The Department of Justice is facing scrutiny after it awarded grants that defied recommendations from outside reviewers of which non-profit organizations deserved its money for an anti-human trafficking effort.
The DOJ passed on two top tier grant applicants—Catholic Charities of the Diocese of Palm Beach and Chicanos Por La Causa of Phoenix—in favor of two other organizations whose applications weren't recommended by the outside reviewers.
One of those two organizations?
Hookers for Jesus.
Hookers for Jesus is a Christian anti-sex trafficking safe house for women. The organization forbids secular magazines, limits the people its residents can call, and reportedly mandates Christian religious celebration.
Whistleblowers from the Justice Department brought the odd decision to award lower ranked organizations to the DOJ union's attention.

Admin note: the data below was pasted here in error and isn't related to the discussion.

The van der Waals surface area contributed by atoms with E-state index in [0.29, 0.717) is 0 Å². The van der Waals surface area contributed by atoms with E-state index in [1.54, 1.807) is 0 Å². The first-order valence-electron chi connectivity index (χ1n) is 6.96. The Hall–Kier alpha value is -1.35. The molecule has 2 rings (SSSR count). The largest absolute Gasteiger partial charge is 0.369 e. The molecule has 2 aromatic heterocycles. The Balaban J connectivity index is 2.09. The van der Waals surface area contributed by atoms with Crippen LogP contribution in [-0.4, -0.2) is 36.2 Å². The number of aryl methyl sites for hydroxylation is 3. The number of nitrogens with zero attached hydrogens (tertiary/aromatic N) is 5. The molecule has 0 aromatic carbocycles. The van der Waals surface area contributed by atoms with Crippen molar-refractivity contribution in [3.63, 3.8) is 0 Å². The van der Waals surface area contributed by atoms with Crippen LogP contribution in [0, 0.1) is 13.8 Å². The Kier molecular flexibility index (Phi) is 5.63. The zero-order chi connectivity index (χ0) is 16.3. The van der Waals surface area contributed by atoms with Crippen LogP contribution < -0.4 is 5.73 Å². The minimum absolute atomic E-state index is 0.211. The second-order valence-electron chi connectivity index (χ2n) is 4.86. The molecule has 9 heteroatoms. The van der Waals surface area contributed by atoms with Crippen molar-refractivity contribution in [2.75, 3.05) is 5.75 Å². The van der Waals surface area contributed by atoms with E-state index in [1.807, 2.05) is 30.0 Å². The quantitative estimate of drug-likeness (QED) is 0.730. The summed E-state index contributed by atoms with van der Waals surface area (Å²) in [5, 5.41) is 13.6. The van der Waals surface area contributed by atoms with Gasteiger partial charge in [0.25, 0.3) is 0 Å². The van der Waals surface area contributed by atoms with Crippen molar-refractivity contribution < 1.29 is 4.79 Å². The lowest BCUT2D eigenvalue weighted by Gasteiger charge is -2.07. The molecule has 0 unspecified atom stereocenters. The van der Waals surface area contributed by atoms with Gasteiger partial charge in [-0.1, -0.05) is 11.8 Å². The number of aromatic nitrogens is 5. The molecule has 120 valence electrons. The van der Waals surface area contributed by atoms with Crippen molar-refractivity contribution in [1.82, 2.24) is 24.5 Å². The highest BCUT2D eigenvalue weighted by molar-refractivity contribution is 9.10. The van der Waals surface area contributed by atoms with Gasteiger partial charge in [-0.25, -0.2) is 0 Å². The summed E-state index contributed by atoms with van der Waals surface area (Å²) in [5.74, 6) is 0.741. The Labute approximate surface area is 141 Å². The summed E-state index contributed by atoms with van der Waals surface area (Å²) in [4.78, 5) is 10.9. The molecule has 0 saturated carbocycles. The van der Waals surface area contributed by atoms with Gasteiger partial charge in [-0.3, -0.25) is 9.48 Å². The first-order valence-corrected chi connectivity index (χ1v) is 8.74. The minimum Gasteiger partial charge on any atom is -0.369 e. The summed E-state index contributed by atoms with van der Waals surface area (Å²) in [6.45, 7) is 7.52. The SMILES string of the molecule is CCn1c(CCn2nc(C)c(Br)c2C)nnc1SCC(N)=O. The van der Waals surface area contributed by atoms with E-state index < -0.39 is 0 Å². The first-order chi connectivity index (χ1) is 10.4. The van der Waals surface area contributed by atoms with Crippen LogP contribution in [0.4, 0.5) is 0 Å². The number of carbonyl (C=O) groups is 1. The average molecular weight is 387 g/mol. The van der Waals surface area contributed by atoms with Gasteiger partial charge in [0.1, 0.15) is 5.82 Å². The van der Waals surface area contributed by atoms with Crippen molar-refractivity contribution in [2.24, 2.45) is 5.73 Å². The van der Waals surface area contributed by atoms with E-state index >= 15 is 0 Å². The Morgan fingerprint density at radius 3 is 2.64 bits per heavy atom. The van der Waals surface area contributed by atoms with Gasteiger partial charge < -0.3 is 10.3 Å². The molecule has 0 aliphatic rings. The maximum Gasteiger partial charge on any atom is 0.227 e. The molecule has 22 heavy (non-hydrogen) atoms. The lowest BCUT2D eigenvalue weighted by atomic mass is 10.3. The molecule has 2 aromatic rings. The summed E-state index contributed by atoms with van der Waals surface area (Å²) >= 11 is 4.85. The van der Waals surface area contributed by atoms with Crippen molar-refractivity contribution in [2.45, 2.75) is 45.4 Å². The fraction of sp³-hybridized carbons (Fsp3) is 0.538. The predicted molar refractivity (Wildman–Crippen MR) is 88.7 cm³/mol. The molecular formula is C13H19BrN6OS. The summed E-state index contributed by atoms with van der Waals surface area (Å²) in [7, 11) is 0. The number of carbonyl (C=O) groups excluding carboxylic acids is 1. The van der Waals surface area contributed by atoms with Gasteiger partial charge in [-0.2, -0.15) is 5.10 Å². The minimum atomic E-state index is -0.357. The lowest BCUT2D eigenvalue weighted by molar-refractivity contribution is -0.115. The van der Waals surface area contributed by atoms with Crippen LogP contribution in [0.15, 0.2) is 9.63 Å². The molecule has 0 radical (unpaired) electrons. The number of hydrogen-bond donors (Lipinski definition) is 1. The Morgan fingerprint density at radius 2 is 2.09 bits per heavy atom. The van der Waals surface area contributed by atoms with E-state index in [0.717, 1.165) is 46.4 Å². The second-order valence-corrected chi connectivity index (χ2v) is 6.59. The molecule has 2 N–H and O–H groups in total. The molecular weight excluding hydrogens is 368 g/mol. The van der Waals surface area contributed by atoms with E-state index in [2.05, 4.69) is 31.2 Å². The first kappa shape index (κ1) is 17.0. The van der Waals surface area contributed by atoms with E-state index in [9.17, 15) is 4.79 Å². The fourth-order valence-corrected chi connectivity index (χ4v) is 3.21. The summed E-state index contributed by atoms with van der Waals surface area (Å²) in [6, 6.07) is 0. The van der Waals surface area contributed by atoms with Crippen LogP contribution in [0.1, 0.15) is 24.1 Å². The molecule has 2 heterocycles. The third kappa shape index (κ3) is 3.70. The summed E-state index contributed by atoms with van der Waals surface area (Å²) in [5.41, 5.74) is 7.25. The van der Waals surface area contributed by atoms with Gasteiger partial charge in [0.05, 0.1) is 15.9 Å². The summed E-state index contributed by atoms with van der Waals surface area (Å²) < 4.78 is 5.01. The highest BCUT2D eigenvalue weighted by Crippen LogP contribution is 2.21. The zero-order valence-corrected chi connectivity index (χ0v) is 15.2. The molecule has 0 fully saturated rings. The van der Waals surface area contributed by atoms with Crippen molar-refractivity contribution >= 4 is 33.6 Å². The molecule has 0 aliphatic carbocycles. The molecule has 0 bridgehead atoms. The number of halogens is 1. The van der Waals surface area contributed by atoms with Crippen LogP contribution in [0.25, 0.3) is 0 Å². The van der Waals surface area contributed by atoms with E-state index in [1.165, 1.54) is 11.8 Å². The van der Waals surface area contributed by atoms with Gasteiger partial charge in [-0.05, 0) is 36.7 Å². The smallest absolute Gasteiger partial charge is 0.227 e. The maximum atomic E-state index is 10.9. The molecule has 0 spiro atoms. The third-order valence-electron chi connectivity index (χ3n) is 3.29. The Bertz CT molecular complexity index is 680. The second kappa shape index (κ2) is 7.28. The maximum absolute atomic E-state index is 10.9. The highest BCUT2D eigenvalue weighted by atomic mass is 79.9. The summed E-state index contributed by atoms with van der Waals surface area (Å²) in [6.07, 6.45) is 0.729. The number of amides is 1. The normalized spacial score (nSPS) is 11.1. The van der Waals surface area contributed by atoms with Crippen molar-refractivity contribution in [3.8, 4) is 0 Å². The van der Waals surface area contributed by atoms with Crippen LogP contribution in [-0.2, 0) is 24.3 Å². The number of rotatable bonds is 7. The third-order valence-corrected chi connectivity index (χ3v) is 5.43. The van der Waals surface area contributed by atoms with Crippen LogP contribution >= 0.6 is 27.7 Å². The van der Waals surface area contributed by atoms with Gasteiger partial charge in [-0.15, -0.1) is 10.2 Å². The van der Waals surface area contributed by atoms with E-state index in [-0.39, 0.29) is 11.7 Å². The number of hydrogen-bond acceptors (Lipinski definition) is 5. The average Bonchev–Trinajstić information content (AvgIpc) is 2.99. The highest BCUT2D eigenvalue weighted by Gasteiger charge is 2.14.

Hookers for Jesus presents a unique problem due to the mandated religious activities described in its manual. Federal funding can't be allocated for strictly religious ceremonies.
Annie Lobert, the founder of Hookers for Jesus, insisted that there are no mandatory religious celebrations.
"We are not going to discriminate towards anyone, but we are Christian. And there is an understanding before they come in here that we are Christian."
The other organization, The Lincoln Tubman Foundation, is a South Carolina non-profit that—according to Reuters—"was launched by the daughter of a prominent local Republican who supported President Donald Trump as a delegate at the 2016 convention and is close to South Carolina Republican Senator Tim Scott."
The grants awarded to the organization totaled more than a million dollars.
The allegations signalled further corruption from the Trump administration.
Whistleblowers strike again.